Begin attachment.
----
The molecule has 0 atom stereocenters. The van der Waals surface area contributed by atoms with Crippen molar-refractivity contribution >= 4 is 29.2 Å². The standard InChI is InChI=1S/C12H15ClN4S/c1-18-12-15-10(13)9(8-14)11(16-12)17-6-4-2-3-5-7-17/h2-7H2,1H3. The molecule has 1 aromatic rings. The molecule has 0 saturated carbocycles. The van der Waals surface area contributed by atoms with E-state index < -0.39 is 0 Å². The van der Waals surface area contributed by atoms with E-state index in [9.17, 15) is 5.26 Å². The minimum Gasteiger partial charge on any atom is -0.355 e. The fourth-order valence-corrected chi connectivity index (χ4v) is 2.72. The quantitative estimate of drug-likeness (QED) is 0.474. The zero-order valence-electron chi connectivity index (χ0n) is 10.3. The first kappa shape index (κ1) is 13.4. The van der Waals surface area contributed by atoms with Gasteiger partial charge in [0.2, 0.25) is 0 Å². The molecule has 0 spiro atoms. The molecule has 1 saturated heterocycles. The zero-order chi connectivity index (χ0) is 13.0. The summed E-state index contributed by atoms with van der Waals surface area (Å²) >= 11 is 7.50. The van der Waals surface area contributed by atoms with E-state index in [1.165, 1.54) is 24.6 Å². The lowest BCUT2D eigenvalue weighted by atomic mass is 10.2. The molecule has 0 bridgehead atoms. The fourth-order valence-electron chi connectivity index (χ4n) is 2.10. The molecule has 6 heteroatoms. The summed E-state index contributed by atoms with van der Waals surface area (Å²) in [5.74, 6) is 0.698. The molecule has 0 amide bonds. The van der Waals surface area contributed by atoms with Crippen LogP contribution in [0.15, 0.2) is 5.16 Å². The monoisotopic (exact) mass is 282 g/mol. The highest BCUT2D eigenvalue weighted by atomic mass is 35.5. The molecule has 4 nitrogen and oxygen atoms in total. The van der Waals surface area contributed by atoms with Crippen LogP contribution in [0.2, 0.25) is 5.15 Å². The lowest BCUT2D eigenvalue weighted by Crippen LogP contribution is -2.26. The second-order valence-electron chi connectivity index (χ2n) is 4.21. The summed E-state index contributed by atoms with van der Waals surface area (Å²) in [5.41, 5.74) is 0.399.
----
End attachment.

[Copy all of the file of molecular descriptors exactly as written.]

The molecule has 0 atom stereocenters. The van der Waals surface area contributed by atoms with Crippen molar-refractivity contribution >= 4 is 29.2 Å². The standard InChI is InChI=1S/C12H15ClN4S/c1-18-12-15-10(13)9(8-14)11(16-12)17-6-4-2-3-5-7-17/h2-7H2,1H3. The molecule has 1 aromatic rings. The molecule has 0 saturated carbocycles. The van der Waals surface area contributed by atoms with E-state index < -0.39 is 0 Å². The van der Waals surface area contributed by atoms with E-state index in [9.17, 15) is 5.26 Å². The minimum Gasteiger partial charge on any atom is -0.355 e. The fourth-order valence-corrected chi connectivity index (χ4v) is 2.72. The quantitative estimate of drug-likeness (QED) is 0.474. The zero-order valence-electron chi connectivity index (χ0n) is 10.3. The first kappa shape index (κ1) is 13.4. The van der Waals surface area contributed by atoms with Gasteiger partial charge in [0.2, 0.25) is 0 Å². The molecule has 0 spiro atoms. The molecule has 1 saturated heterocycles. The zero-order chi connectivity index (χ0) is 13.0. The summed E-state index contributed by atoms with van der Waals surface area (Å²) >= 11 is 7.50. The van der Waals surface area contributed by atoms with E-state index in [1.165, 1.54) is 24.6 Å². The lowest BCUT2D eigenvalue weighted by atomic mass is 10.2. The molecule has 0 bridgehead atoms. The fourth-order valence-electron chi connectivity index (χ4n) is 2.10. The molecule has 6 heteroatoms. The summed E-state index contributed by atoms with van der Waals surface area (Å²) in [5.74, 6) is 0.698. The molecule has 0 amide bonds. The van der Waals surface area contributed by atoms with Crippen LogP contribution in [0.15, 0.2) is 5.16 Å². The monoisotopic (exact) mass is 282 g/mol. The highest BCUT2D eigenvalue weighted by atomic mass is 35.5. The molecule has 4 nitrogen and oxygen atoms in total. The van der Waals surface area contributed by atoms with Crippen LogP contribution in [0.2, 0.25) is 5.15 Å². The lowest BCUT2D eigenvalue weighted by Crippen LogP contribution is -2.26. The second-order valence-electron chi connectivity index (χ2n) is 4.21. The summed E-state index contributed by atoms with van der Waals surface area (Å²) in [5.41, 5.74) is 0.399.